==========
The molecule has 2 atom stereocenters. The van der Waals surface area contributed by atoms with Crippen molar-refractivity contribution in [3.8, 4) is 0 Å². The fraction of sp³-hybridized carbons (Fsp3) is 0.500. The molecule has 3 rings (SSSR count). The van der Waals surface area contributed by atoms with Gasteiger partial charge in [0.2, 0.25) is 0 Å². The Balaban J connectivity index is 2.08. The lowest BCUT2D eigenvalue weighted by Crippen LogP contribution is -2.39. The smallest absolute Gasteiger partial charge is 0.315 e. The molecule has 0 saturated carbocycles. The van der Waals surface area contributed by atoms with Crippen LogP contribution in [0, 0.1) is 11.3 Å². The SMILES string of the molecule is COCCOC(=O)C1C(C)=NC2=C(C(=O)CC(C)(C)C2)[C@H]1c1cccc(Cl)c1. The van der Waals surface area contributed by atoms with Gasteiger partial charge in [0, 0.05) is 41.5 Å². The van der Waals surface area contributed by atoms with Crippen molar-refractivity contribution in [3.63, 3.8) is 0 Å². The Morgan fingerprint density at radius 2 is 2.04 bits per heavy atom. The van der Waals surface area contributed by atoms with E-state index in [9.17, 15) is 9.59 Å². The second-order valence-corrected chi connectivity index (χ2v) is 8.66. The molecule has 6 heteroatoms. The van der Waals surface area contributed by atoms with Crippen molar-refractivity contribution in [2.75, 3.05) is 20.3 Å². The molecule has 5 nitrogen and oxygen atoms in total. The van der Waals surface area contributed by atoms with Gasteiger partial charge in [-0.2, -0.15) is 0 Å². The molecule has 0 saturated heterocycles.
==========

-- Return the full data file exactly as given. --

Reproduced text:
The molecule has 2 atom stereocenters. The van der Waals surface area contributed by atoms with Crippen molar-refractivity contribution in [3.8, 4) is 0 Å². The fraction of sp³-hybridized carbons (Fsp3) is 0.500. The molecule has 3 rings (SSSR count). The van der Waals surface area contributed by atoms with Gasteiger partial charge in [0.2, 0.25) is 0 Å². The Balaban J connectivity index is 2.08. The lowest BCUT2D eigenvalue weighted by Crippen LogP contribution is -2.39. The smallest absolute Gasteiger partial charge is 0.315 e. The molecule has 0 saturated carbocycles. The van der Waals surface area contributed by atoms with Crippen LogP contribution in [0, 0.1) is 11.3 Å². The SMILES string of the molecule is COCCOC(=O)C1C(C)=NC2=C(C(=O)CC(C)(C)C2)[C@H]1c1cccc(Cl)c1. The van der Waals surface area contributed by atoms with Gasteiger partial charge in [0, 0.05) is 41.5 Å². The van der Waals surface area contributed by atoms with Crippen molar-refractivity contribution in [3.63, 3.8) is 0 Å². The Morgan fingerprint density at radius 2 is 2.04 bits per heavy atom. The van der Waals surface area contributed by atoms with E-state index in [9.17, 15) is 9.59 Å². The second-order valence-corrected chi connectivity index (χ2v) is 8.66. The molecule has 6 heteroatoms. The van der Waals surface area contributed by atoms with Crippen molar-refractivity contribution in [2.75, 3.05) is 20.3 Å². The molecule has 5 nitrogen and oxygen atoms in total. The van der Waals surface area contributed by atoms with Gasteiger partial charge in [-0.2, -0.15) is 0 Å². The molecule has 0 saturated heterocycles.